Directed by Wych Kaosayananda.

 Starring Milena Gorum, Alice Tantayanon, Damian Mavis, Michael S New.

USA / Thailand 2020 Certificate: 15, 81 mins.


Released on digital by (Yet) Another Distribution Company on January 4th, 2021.


Thai director Wych Kaosayananda follows his earlier zombie apocalypse / Mark Dacascos vehicle THE DRIVER with this loosely linked small scale two-character survivalist piece shot at an unused resort in Thailand. PARADISE Z, known in some quarters as 2 OF US, centralises the incidental roles Sylvia (Milena Gorum) and Rose (Alice Tantayanon) played in the earlier film which Kaosayananda has (confusingly) presented as the middle part of an intended trilogy.


The lack of dialogue in the first ten minutes introducing us to Sylvia and Rose’s life of relative luxury during the apocalypse will, in retrospect, turn out to be the most bearable stretch of the film. At the deserted resort, the attractive but vapid young couple dance, do some (rubbish) painting, go to the toilet, have showers so we can check out their beach bodies, go swimming so… we can check out their beach bodies, talk about what they miss about ‘normal’ life (driving, for some reason) and make themselves meals. The radio offers Romero-esque advice about what to do in the event of a confrontation with zombies – getting to water is a safe bet as they can’t swim, unlike the rotters in Jean Rollin’s comparatively awesome ZOMBIE LAKE – alongside information about the infection process (a little like a typical 2020 press conference) and the enduring hope of a safe haven called…’Haven’.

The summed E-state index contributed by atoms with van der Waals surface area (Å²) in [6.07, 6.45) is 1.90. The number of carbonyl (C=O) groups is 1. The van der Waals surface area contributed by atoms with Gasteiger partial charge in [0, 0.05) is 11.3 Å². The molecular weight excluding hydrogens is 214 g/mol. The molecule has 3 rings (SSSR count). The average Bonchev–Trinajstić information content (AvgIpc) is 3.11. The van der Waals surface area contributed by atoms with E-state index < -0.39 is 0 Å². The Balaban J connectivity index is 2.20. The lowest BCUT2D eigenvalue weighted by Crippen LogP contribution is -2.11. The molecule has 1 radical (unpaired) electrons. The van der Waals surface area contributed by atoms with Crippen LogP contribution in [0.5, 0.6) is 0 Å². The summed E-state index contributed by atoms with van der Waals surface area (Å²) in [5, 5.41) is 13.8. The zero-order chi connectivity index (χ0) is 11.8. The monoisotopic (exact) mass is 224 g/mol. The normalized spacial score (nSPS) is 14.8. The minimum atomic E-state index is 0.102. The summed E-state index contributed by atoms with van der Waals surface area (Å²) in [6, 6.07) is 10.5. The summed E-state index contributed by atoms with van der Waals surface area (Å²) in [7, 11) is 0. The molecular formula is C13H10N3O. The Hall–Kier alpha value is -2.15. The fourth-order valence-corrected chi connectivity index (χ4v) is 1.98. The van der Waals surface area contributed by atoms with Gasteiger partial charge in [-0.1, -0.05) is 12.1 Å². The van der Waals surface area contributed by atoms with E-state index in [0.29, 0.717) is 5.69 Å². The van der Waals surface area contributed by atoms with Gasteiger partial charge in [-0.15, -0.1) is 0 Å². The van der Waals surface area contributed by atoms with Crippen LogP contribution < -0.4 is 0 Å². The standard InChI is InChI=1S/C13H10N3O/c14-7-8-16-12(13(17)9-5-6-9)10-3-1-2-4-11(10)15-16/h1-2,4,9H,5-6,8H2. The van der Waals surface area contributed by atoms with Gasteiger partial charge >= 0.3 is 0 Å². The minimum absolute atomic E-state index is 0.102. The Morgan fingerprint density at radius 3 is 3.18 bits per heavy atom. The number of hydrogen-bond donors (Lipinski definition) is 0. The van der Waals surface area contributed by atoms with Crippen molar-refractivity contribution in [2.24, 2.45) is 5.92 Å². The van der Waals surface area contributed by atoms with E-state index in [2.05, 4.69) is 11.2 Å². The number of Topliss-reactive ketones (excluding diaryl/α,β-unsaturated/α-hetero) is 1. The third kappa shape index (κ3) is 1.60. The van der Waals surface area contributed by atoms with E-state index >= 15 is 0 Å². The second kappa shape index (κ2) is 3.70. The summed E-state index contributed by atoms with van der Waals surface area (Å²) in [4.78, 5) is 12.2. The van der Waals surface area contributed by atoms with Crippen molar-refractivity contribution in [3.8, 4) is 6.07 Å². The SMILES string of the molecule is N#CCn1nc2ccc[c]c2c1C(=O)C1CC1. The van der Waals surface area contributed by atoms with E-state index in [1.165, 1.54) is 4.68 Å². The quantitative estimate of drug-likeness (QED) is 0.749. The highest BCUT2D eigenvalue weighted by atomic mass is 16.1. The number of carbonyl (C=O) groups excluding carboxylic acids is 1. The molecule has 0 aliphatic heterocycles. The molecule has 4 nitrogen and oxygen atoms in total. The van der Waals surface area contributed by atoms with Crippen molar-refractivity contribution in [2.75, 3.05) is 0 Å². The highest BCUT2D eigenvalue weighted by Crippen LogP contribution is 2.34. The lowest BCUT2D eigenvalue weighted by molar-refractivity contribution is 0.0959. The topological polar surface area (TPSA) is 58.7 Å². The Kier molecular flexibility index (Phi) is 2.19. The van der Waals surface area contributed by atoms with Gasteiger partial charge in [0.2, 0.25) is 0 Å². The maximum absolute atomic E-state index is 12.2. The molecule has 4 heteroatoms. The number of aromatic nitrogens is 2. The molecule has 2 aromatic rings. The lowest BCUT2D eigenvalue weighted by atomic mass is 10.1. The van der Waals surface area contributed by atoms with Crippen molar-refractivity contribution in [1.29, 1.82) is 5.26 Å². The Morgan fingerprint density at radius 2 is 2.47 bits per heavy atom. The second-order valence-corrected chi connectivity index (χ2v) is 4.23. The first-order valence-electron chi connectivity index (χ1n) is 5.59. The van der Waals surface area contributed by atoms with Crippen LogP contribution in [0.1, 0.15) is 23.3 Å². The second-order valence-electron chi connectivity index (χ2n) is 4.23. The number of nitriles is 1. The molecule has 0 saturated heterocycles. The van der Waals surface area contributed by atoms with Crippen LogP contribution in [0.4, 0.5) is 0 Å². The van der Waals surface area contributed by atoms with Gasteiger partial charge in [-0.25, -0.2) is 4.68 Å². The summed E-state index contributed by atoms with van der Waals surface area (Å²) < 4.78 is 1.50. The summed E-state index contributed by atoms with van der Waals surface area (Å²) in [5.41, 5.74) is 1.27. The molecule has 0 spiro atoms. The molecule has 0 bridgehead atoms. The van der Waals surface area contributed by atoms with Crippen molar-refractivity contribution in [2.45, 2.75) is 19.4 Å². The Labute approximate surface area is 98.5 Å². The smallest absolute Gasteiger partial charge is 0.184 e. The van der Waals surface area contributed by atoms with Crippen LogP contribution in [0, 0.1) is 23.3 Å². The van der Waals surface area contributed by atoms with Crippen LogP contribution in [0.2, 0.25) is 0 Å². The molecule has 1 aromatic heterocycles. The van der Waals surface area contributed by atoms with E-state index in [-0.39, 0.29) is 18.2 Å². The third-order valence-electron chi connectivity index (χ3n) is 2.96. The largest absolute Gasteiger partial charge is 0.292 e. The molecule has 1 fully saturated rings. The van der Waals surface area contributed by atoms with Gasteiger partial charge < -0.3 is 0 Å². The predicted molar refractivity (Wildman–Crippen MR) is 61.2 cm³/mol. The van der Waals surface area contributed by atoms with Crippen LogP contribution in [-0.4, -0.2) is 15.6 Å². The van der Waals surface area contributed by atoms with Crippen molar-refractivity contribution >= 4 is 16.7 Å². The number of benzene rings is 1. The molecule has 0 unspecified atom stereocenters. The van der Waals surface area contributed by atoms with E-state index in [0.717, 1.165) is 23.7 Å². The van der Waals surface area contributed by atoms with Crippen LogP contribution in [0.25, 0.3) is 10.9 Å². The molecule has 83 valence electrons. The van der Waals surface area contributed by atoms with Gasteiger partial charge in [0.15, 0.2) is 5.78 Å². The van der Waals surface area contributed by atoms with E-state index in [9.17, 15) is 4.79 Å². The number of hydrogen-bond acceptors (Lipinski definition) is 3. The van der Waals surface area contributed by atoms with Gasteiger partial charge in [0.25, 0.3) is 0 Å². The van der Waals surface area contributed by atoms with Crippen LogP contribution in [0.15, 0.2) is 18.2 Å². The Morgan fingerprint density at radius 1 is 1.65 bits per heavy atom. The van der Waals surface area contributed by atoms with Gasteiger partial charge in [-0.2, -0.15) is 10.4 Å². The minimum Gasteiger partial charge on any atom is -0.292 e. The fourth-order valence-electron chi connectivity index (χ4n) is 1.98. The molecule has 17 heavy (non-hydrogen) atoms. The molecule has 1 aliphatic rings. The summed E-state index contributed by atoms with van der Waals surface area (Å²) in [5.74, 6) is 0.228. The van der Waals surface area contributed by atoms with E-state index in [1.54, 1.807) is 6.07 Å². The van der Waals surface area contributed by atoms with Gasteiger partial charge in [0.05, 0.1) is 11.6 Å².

For a long time, PARADISE Z plays out as a zombie apocalypse movie that neglected to order some zombies. The ponderous pacing, abundant nudity and self-consciously arty – read ‘passionless’ – love scene suggest a horny 16-year-old boy’s conception of a world-ending scenario where the only survivors are a hot lesbian couple doing perimeter checks in short shorts. A select few modestly budgeted films have proven it is entirely possible, even at this especially over-saturated and weary stage of the zombie-apocalypse sub-genre, to make a character-driven undead flick with wit, heart and emotional / visceral impact: Jeremy Gardner’s THE BATTERY is a prime example.

This, as its title suggests, offers eye candy in the human and location department but audience engagement is low. The dialogue that surfaces after the (glorious) extended periods of silence involves characters pre-empting viewer disdain by starting sentences with “I know it’s a cliché but…” and unconvincingly attempting to convey the impact of living in isolation at what might be the end of humanity: “If my mind expands any more, I’m gonna snap!” The 80 minute feature is more than half over before anything of dramatic significance happens and, when that event (involving a WALKING DEAD-style commune of survivors), the ensuing action is poorly executed, and the outcome succeeds only in making the protagonists even less sympathetic.


There are fleeting efforts to sketch backstory for Sylvia and Rose, but the actors have little onscreen chemistry, and you’re most likely to be rooting for the roaring, enraged post-28 DAYS LATER zombies, whose own sense of threat is neutered by Kaosayananda’s apparently BAYWATCH-influenced over-use of slo-mo during attack scenes. This dull, unimaginatively open-ended farrago has nothing new to bring to the world of zombie flicks. Everything is second hand, including the ZOMBIE 3-style D.J. (Michael S New) who reinforces the general sense that humanity deserves this apocalypse by playing Nickelback’s cover of “I Will Always Love Your” for all those “hot single ladies out there”. If the music of Nickelback survives such a population-reducing global event, it might be worth drawing up that suicide pact now. Though we’ll leave it to less adventurous reviewers to employ the inevitable “PARADISE ZZZ” pun.


Steven West.


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